"Hearing one person tell their story gave a completely different perspective to what happened, as it wasn't about statistics or about a nation as a whole, but one person who lost his family and home." ~O. Avery (student)

Klara Vinokur

If you would like to read letters written by students to Klara, please call or stop by the Museum during it's open hours.

On September 30, 2010, together with the Russian community, the Holocaust Awareness Museum and Education Center remembered the victims and survivors of Babi Yar, the massacre of 30,000 Jews and 100,000 Russians in Kiev. Klara Vinokur, a Babi Yar survivor, remembered the victims and asked that Marc Adelman, our Education Staff member, briefly speak:

BABI YAR COMMEMORATION

"On behalf of the Holocaust Awareness Museum, thank you for your invitation to take part in this memorial service for the victims of Babi Yar.

Sixty-nine years have passed since the tragedy outside of Kiev in Babi Yar. About 100 thousand children, their parents, and their grandparents lost their lives, of which 33 thousand were Jews who were murdered not for any crimes but simply because they were Jewish. Commemorations like this are held in the Ukraine, Israel, United States, and many other countries.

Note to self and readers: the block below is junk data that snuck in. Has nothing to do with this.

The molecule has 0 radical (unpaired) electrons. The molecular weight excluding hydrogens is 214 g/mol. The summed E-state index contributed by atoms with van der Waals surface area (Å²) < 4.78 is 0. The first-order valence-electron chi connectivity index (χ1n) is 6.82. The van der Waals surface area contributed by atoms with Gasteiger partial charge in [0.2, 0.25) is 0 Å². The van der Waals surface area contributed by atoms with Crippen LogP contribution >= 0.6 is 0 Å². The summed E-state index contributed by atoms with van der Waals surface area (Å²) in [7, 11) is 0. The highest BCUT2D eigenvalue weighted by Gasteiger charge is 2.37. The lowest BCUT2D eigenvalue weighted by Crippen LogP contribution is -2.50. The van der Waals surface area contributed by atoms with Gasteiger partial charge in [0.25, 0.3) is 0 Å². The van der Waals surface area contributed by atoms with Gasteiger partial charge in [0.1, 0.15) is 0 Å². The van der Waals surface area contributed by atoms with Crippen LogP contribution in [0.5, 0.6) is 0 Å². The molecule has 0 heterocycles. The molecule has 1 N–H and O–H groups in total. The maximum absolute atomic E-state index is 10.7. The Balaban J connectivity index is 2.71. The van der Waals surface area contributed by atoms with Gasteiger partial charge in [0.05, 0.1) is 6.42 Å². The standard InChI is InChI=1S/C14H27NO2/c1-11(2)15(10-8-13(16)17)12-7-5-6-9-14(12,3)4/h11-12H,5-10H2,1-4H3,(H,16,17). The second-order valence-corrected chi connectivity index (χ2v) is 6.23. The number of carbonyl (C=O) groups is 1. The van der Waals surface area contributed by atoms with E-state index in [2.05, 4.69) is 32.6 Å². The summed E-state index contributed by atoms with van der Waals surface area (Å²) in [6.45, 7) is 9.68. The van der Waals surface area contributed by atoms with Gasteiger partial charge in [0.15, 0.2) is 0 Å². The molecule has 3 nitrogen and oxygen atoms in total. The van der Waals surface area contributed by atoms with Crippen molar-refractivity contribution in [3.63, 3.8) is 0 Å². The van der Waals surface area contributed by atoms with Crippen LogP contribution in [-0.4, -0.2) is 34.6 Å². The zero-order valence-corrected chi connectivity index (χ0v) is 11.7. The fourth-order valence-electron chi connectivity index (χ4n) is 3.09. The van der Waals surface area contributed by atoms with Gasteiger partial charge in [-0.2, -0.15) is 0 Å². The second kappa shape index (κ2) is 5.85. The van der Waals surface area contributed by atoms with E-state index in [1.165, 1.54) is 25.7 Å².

The city of Kiev, alone, has three monuments. Survivors, their rescuers, and officials have an opportunity to honor the victims. Among those, in the past, were George and Barbara Bush, and Bill and Hillary Clinton.

We are proud that this annual ceremony to the memory of the victims of Babi Yar is a tradition right here in Philadelphia at the site of the first monument erected in America. It is only fitting that the first Holocaust museum established in America, the Holocaust Awareness Museum, at the Klein JCC, has a display case inspired by our own Klara Vinokur with artifacts, such as Babi Yar soil, books and photos depicting the horrors of Babi Yar. Many visitors, young and old, are interested in what is displayed. Please visit our museum where you can see and hear the story of Babi Yar in Russian and English.

The memory of the victims will always be with us.

Babi Yar: “Never again, never to be repeated.”"